1) Following up on yesterday’s e-mail about satellite company Intelsat (I)…
I want to give a huge shout-out to Jillian McIntyre – who is now a partner at Appian Way Asset Management (she formerly worked for 221B Capital, TCI, and White Elm Capital). She nailed Intelsat at my shorting conference on May 3, 2018, when the stock was at $11.62 with a price target of $6.35.
You can watch the 15-minute video of her presentation here. She was early – but her analysis has been proven 100% correct. If you have any questions or wish to receive a copy of the presentation, you can e-mail her at [email protected].
2) Speaking of great calls, in my e-mail on September 5, I quoted my colleague Enrique Abeyta calling pet food e-commerce company Chewy (CHWY) “the new Pets.com.”
In the 11 weeks since then, the stock has crashed more than 30% while the S&P 500 has risen about 5%, as you can see in this chart…
I asked Enrique for his latest thoughts, and he replied…
I’ve done some more work on Chewy and have to say that it’s an impressive story. It makes a lot more sense than some of the other new age Internet companies that have gotten a lot of press like Uber or WeWork.
That said, I’m still not constructive on the stock, which hit a new 52-week low earlier this week and broke its $22 IPO price for the first time.
Chewy seems like an excellent company from a customer service perspective and product proposition… but given that it’s still trading north of 2 times revenue, remains unprofitable, and faces ongoing negative market sentiment, I think the stock continues to drift lower.
When the company reports earnings on December 9, it will need to show a better handle on its business after the disappointment of last quarter’s report. If not, look out below…
3) Unlike ride-hailing service Uber (UBER), for example, I don’t think Chewy is destined for the trash heap of history. In fact, this excellent Wall Street Journal article highlighted many business and investing lessons about the company and PetSmart’s brilliant acquisition of it: How PetSmart Swallowed Chewy – and Proved the Doubters Wrong. Excerpt:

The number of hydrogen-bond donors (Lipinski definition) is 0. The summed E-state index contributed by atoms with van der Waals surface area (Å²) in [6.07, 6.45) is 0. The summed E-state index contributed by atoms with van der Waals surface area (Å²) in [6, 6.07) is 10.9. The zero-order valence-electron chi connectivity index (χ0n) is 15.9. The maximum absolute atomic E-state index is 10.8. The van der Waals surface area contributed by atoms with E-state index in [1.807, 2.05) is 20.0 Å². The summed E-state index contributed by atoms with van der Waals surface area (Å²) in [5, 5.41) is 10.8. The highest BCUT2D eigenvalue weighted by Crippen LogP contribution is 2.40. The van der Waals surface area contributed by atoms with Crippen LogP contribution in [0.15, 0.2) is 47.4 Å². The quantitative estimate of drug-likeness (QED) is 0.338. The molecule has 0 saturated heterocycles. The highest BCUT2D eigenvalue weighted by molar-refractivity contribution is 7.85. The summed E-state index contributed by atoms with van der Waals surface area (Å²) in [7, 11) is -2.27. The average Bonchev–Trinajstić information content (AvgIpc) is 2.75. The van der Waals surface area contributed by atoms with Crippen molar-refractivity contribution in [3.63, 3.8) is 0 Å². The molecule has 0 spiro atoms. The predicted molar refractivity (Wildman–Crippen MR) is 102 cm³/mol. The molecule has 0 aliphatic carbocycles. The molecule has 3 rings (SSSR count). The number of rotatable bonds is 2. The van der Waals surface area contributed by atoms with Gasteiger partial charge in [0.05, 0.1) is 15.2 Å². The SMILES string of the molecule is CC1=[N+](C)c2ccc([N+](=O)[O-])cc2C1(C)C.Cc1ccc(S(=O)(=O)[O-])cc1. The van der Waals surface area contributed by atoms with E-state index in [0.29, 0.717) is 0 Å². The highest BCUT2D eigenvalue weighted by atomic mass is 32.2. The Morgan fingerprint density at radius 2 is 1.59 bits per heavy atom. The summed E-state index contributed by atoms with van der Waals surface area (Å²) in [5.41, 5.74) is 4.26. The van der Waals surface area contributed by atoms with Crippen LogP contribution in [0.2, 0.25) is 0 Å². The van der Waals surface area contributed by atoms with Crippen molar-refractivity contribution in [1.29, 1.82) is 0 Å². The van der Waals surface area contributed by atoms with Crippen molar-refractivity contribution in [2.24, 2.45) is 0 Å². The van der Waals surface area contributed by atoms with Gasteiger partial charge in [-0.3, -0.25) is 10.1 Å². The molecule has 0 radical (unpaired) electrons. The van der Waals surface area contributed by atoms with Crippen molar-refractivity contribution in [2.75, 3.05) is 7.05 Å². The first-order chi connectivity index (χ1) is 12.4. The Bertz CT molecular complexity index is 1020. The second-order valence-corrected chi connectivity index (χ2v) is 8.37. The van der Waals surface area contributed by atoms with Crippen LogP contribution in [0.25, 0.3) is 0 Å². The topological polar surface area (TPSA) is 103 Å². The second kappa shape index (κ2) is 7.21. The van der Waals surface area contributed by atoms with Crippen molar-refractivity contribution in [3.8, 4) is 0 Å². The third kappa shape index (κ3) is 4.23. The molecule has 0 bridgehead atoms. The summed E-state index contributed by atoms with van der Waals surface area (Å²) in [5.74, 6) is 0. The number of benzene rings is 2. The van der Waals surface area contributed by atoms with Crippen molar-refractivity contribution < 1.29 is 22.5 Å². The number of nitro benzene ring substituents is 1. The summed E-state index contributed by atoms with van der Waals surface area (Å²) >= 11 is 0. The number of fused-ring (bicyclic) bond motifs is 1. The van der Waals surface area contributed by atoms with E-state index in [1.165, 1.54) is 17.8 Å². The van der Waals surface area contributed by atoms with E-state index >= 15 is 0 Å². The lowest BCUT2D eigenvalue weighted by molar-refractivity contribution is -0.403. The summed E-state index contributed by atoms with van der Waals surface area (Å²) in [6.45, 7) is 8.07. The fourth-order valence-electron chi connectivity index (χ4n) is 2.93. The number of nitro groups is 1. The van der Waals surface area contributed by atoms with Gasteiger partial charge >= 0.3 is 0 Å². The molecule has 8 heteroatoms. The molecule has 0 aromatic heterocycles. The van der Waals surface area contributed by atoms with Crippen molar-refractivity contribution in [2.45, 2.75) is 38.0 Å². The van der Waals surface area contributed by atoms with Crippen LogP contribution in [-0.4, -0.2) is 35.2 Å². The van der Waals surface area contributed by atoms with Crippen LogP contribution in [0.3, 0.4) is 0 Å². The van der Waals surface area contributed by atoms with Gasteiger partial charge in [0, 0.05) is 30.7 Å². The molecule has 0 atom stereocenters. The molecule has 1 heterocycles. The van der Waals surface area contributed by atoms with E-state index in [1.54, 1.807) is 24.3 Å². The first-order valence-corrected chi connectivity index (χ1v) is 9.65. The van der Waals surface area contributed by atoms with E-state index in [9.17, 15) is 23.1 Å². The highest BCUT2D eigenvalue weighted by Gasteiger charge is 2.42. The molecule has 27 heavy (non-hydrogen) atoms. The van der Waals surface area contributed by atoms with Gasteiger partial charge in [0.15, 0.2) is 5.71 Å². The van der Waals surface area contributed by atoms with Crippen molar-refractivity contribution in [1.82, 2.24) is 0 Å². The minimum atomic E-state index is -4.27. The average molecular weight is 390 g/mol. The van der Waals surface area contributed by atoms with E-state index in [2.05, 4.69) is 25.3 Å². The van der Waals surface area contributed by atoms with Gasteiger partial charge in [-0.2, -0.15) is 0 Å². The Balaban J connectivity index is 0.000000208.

BC Partners quickly realized it would never be able to beat the online star. Instead, the buyout firm settled on a high-stakes strategy for a debt-laden retailer: It bought the very e-commerce upstart that was undermining its business.
In April 2017, PetSmart paid $3.35 billion for Chewy in what was then the largest e-commerce deal ever. The purchase was criticized by PetSmart’s lenders and the wider market as a bet-the-company move that would force PetSmart to add $2 billion in debt to the $6 billion it already had, all to buy an unprofitable rival. Some likened Chewy to Pets.com, a notorious failure of the dot-com era, and predicted it would ultimately fall victim to competition from Amazon.
For months, sales at PetSmart, which is profitable, continued to sag, and losses at Chewy mounted, even though its revenue skyrocketed.
PetSmart bonds began to fall, eventually going below 50 cents on the dollar. Lenders were signaling that PetSmart could be the next old-line retailer heading for bankruptcy.
These days, Chewy is worth about $11 billion, and PetSmart is shaping up to be one of the most successful private-equity turnarounds in history.
4) I just finished Dan Ariely’s excellent book, The (Honest) Truth About Dishonesty: How We Lie to Everyone – Especially Ourselves. This is classic Charlie Munger stuff… Here’s a blurb about it:
Dan Ariely, behavioral economist and the New York Times bestselling author of The Upside of Irrationality and Predictably Irrational, examines the contradictory forces that drive us to cheat and keep us honest, in this groundbreaking look at the way we behave: The (Honest) Truth About Dishonesty.
From ticket-fixing in our police departments to test-score scandals in our schools, from our elected leaders’ extra-marital affairs to the Ponzi schemes undermining our economy, cheating and dishonesty are ubiquitous parts of our national news cycle—and inescapable parts of the human condition.
Drawing on original experiments and research, in the vein of Freakonomics, The Tipping Point, and Survival of the Sickest, Ariely reveals – honestly – what motivates these irrational, but entirely human, behaviors.
I think this chart about the forces that shape dishonesty is especially fascinating. Who would have thought that the amount of money to be gained and the chance of getting caught would have no effect on the amount of dishonesty?